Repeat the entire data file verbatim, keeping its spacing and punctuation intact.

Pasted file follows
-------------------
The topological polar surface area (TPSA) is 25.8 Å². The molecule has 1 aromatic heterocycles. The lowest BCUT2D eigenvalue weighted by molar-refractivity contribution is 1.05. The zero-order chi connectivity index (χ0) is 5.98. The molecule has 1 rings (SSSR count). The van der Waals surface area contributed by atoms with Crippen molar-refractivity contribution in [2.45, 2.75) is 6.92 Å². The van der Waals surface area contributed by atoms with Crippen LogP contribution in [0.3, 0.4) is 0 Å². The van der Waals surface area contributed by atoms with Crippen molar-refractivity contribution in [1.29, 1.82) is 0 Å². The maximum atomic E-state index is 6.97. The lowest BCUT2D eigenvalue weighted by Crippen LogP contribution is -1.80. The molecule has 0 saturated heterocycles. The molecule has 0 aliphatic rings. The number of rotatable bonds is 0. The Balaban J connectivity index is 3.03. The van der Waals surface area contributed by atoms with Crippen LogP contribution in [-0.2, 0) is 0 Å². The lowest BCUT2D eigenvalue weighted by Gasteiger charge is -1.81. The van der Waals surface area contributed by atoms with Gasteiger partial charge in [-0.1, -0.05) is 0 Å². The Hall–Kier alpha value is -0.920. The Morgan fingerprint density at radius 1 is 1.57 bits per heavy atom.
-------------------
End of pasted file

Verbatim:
The topological polar surface area (TPSA) is 25.8 Å². The molecule has 1 aromatic heterocycles. The lowest BCUT2D eigenvalue weighted by molar-refractivity contribution is 1.05. The zero-order chi connectivity index (χ0) is 5.98. The molecule has 1 rings (SSSR count). The van der Waals surface area contributed by atoms with Crippen molar-refractivity contribution in [2.45, 2.75) is 6.92 Å². The van der Waals surface area contributed by atoms with Crippen LogP contribution in [0.3, 0.4) is 0 Å². The van der Waals surface area contributed by atoms with Crippen molar-refractivity contribution in [1.29, 1.82) is 0 Å². The maximum atomic E-state index is 6.97. The lowest BCUT2D eigenvalue weighted by Crippen LogP contribution is -1.80. The molecule has 0 saturated heterocycles. The molecule has 0 aliphatic rings. The number of rotatable bonds is 0. The Balaban J connectivity index is 3.03. The van der Waals surface area contributed by atoms with Crippen LogP contribution in [-0.2, 0) is 0 Å². The lowest BCUT2D eigenvalue weighted by Gasteiger charge is -1.81. The van der Waals surface area contributed by atoms with Gasteiger partial charge in [-0.1, -0.05) is 0 Å². The Hall–Kier alpha value is -0.920. The Morgan fingerprint density at radius 1 is 1.57 bits per heavy atom.